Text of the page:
Springbok head coach Jacques Nienaber said their high penalty count was what ultimately cost them in their narrow loss to the Wallabies on Sunday.
The Springboks suffered another frustrating loss to the Wallabies in Australia, stretching the winless run they have had Down Under since 2013.
The result came down to a penalty from veteran Quade Cooper – playing his first Test for the Wallabies since 2017 – after the full-time hooter had sounded.
It appeared that the Springboks had got themselves out of jail thanks to two tries from hooker Malcolm Marx, despite an erratic performance where they uncharacteristically missed 21 tackles and went into the break eight points behind the hosts.
However, as Nienaber pointed out in the post-match press conference, the Springboks’ poor discipline came back to bite them, in a match where they conceded a total of 11 penalties and were duly punished by Cooper.
“We scored three tries to one, but gave them 23 points off the kicking tee,” Nienaber said. “That’s the reason why we lost.
“I thought we were quite dominant in the first 20 minutes. We probably had control of the game, but we lost control in the last 20. Obviously they got a bit of a lead on us.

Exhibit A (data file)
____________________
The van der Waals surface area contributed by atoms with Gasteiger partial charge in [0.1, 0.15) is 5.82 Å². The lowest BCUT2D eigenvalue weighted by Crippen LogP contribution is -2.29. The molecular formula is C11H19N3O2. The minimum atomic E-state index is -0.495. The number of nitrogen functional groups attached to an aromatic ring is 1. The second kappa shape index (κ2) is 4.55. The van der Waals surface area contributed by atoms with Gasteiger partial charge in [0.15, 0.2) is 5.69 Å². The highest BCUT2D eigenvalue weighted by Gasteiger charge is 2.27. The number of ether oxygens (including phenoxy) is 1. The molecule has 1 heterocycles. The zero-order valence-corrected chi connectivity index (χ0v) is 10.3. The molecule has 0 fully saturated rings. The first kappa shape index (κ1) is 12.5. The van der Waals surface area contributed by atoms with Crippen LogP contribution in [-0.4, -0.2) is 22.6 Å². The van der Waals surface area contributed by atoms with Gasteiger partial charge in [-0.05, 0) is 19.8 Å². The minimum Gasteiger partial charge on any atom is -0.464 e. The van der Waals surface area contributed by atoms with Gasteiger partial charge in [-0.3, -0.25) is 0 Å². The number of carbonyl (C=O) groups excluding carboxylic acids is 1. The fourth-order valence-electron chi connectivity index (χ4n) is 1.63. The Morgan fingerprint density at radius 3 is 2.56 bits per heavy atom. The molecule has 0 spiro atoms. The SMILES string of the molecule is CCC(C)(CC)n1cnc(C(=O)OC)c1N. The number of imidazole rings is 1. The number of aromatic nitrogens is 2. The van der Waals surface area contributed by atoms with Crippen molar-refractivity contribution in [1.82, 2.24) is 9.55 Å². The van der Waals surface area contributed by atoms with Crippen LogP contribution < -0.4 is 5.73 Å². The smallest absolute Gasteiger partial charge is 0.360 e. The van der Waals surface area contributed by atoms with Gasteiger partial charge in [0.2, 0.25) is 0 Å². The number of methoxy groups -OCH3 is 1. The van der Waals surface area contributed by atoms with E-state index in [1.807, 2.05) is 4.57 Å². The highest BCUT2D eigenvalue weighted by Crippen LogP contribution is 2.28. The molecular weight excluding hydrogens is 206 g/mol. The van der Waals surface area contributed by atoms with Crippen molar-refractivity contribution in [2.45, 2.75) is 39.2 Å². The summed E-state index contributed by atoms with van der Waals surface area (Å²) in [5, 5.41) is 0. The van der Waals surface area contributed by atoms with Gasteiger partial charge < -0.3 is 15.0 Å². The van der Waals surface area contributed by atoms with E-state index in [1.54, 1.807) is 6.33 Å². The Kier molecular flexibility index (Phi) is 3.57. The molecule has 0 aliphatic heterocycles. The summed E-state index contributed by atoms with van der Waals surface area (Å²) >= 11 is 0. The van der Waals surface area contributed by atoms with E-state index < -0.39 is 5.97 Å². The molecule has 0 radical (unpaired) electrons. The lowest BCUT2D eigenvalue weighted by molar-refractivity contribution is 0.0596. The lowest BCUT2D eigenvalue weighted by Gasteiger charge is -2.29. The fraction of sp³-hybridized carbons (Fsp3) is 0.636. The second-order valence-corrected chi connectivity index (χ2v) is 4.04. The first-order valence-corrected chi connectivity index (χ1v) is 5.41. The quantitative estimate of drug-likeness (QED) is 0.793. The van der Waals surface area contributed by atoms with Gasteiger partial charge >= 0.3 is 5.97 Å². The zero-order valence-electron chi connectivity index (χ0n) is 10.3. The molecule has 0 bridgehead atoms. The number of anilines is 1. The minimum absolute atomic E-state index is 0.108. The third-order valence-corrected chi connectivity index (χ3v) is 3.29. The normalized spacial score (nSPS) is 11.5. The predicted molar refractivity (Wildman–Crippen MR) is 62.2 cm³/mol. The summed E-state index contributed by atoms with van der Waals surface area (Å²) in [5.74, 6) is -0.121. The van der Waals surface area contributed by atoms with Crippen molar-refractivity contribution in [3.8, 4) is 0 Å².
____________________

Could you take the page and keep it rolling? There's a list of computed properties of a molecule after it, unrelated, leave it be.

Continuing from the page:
“I thought we did brilliantly to get back into the game. We lost it in the 82nd minute because, again, discipline. We conceded a penalty. Like Siya [Kolisi] said, they played well. Australia played well and deserved to win.
“I don’t think we were great today. Saying that I don’t want to take anything away from Australia. We were a little off our game, especially our discipline.
“We created opportunities. Sbu [Nkosi] was over the tryline, Lukhanyo [Am] was over the tryline. We scored three tries. There were opportunities to maybe get two more tries. We didn’t finish. So it wasn’t a polished performance. We will have to fix those things and especially look at our discipline.”
In a rare off-day, flyhalf Handre Pollard was strangely out-of-sorts, especially off the kicking tee as he missed eight points from the kicking tee, two penalties and one conversion.
However, Nienaber said the general’s performance was not to blame for the loss.
“I don’t think a kicker ever goes out to miss a kick. In fairness, Handre was looking good in the warm-up. He was solid. On another day, his kick goes a foot left and it’s over. Even the long-distance one in the first half.
“But that’s ifs and buts. Nobody goes out to make an error.”
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